Let the action begin by beating on a drum at a rate of once each second: one hertz. Translating these drumming "phonons" into electromagnetic form, a one-hertz frequency would command a theoretical wavelength of three hundred million meters. Applied to a single photon, its energy in electron volts would be Planck's quantum constant -- 6.63 times 10 to the minus 34th power, close to "Johnson noise," the background chill of the cosmos. Slowly accelerate the drumming to the fast be-bop rattle of a Max Roach or Buddy Rich, perhaps 16 beats per second. That is 16 hertz, around one fourth of the rate of an electrical power station. Suppose that your drumming skills are superhuman, moving at 3,000 beats per second; you are transferring the same number of oscillations that can be carried by a telephone wire. At some 30,000 hertz you have broken the sound barrier because you are sending out wave crests faster than they can be heard.

Nonetheless, you remain near the very bottom of the electromagnetic spectrum. At the other extreme are gamma rays, creatures of cosmic explosions and giant particle accelerators, a frequency of 10 to the 24th hertz. Their wavelength, 10 to the minus 22 meters, is small enough to get lost in an atom. Between Johnson noise and gamma rays is the telecosm, the gigantic span that Maxwell bridged with his mind, most of it now open to human use.

Above 14 gigahertz -- at wavelengths running from the millimeters of microwaves down to the nanometers of visible light -- is the new frontier of the millenium, empires of air and fiber that command some fifty thousand times more communications potential than all the lower frequencies we now use put together. A purely human invention, they provide the key arena of economic activity for the new century.

To put this huge span of frequencies in perspective, a factor of some 10 to the 25th stands between the lengths of the longest and shortest known forms of electromagnetic waves. As molecular biologist Michael Denton has observed: "A pile of ten to the twenty-fifth playing cards would make a stack stretching halfway across the observable universe." Seventy percent of the sun's light and heat occupies the band between near-ultraviolet and near-infrared -- the width of the edge of just one playing card in Denton's cosmic stack. This little sliver of the spectrum providentially sustains life. Maxwell opened the rest of it up for human use: the telecosm.

Copyright © 2000 by George Gilder

Read More Show Less

Customer Reviews

Be the first to write a review
( 0 )
Rating Distribution

5 Star

(0)

4 Star

(0)

3 Star

(0)

2 Star

(0)

1 Star

(0)

Your Rating:

Your Name: Create a Pen Name or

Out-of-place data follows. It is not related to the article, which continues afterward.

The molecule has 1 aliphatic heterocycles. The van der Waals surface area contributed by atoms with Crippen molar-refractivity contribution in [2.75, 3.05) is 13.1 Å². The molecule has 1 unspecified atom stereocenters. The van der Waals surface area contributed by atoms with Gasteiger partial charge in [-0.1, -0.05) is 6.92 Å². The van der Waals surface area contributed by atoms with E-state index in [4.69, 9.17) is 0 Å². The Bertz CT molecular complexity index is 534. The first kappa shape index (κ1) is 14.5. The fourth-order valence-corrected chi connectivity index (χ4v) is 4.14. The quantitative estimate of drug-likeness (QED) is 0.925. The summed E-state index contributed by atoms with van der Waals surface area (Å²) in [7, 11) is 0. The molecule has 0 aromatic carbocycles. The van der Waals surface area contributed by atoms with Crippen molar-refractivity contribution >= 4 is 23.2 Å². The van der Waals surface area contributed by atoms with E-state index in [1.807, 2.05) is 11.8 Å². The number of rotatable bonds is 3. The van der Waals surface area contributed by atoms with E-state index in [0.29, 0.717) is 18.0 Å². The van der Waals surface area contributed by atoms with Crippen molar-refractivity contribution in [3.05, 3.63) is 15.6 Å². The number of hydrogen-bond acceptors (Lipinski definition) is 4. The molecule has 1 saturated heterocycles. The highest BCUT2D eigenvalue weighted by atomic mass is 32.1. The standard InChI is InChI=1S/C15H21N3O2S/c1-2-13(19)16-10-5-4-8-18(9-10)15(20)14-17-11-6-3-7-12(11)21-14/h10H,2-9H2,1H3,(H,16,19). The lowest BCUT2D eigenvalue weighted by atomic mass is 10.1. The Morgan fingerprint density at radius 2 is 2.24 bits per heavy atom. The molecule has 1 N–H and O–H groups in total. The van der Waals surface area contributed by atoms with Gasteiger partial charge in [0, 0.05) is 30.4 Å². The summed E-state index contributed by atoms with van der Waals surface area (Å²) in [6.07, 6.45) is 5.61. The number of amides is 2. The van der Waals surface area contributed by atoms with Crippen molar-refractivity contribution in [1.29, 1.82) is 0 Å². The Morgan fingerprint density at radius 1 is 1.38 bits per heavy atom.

Barnes & Noble.com Review Rules

Our reader reviews allow you to share your comments on titles you liked, or didn't, with others. By submitting an online review, you are representing to Barnes & Noble.com that all information contained in your review is original and accurate in all respects, and that the submission of such content by you and the posting of such content by Barnes & Noble.com does not and will not violate the rights of any third party. Please follow the rules below to help ensure that your review can be posted.

Reviews by Our Customers Under the Age of 13

We highly value and respect everyone's opinion concerning the titles we offer. However, we cannot allow persons under the age of 13 to have accounts at BN.com or to post customer reviews. Please see our Terms of Use for more details.

What to exclude from your review:

Please do not write about reviews, commentary, or information posted on the product page. If you see any errors in the information on the product page, please send us an email.

Reviews should not contain any of the following:

  • - HTML tags, profanity, obscenities, vulgarities, or comments that defame anyone
  • - Time-sensitive information such as tour dates, signings, lectures, etc.
  • - Single-word reviews. Other people will read your review to discover why you liked or didn't like the title. Be descriptive.
  • - Comments focusing on the author or that may ruin the ending for others
  • - Phone numbers, addresses, URLs
  • - Pricing and availability information or alternative ordering information
  • - Advertisements or commercial solicitation

Reminder:

  • - By submitting a review, you grant to Barnes & Noble.com and its sublicensees the royalty-free, perpetual, irrevocable right and license to use the review in accordance with the Barnes & Noble.com Terms of Use.
  • - Barnes & Noble.com reserves the right not to post any review -- particularly those that do not follow the terms and conditions of these Rules. Barnes & Noble.com also reserves the right to remove any review at any time without notice.
  • - See Terms of Use for other conditions and disclaimers.
Search for Products You'd Like to Recommend

Recommend other products that relate to your review. Just search for them below and share!

Create a Pen Name

Your Pen Name is your unique identity on BN.com. It will appear on the reviews you write and other website activities. Your Pen Name cannot be edited, changed or deleted once submitted.

 
Your Pen Name can be any combination of alphanumeric characters (plus - and _), and must be at least two characters long.

Continue Anonymously
Sort by: Showing all of 3 Customer Reviews
  • Anonymous

    Posted April 28, 2002

    A fairly complicated exploration